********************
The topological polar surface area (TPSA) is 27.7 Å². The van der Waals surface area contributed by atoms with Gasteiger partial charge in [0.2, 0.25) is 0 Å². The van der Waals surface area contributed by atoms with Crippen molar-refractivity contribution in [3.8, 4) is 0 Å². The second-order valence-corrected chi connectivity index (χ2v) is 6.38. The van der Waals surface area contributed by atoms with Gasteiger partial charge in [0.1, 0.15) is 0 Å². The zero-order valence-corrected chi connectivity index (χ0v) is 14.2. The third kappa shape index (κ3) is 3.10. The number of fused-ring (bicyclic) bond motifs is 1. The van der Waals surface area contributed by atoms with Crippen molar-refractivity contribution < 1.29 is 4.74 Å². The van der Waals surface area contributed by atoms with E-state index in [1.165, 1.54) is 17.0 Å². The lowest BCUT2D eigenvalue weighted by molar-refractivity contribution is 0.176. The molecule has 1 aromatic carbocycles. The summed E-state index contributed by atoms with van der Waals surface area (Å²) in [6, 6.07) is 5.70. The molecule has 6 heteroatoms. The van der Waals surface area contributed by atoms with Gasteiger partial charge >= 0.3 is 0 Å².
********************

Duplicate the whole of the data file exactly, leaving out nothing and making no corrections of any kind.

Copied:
The topological polar surface area (TPSA) is 27.7 Å². The van der Waals surface area contributed by atoms with Gasteiger partial charge in [0.2, 0.25) is 0 Å². The van der Waals surface area contributed by atoms with Crippen molar-refractivity contribution in [3.8, 4) is 0 Å². The second-order valence-corrected chi connectivity index (χ2v) is 6.38. The van der Waals surface area contributed by atoms with Gasteiger partial charge in [0.1, 0.15) is 0 Å². The zero-order valence-corrected chi connectivity index (χ0v) is 14.2. The third kappa shape index (κ3) is 3.10. The number of fused-ring (bicyclic) bond motifs is 1. The van der Waals surface area contributed by atoms with Crippen molar-refractivity contribution < 1.29 is 4.74 Å². The van der Waals surface area contributed by atoms with E-state index in [1.165, 1.54) is 17.0 Å². The lowest BCUT2D eigenvalue weighted by molar-refractivity contribution is 0.176. The molecule has 1 aromatic carbocycles. The summed E-state index contributed by atoms with van der Waals surface area (Å²) in [6, 6.07) is 5.70. The molecule has 6 heteroatoms. The van der Waals surface area contributed by atoms with Gasteiger partial charge >= 0.3 is 0 Å².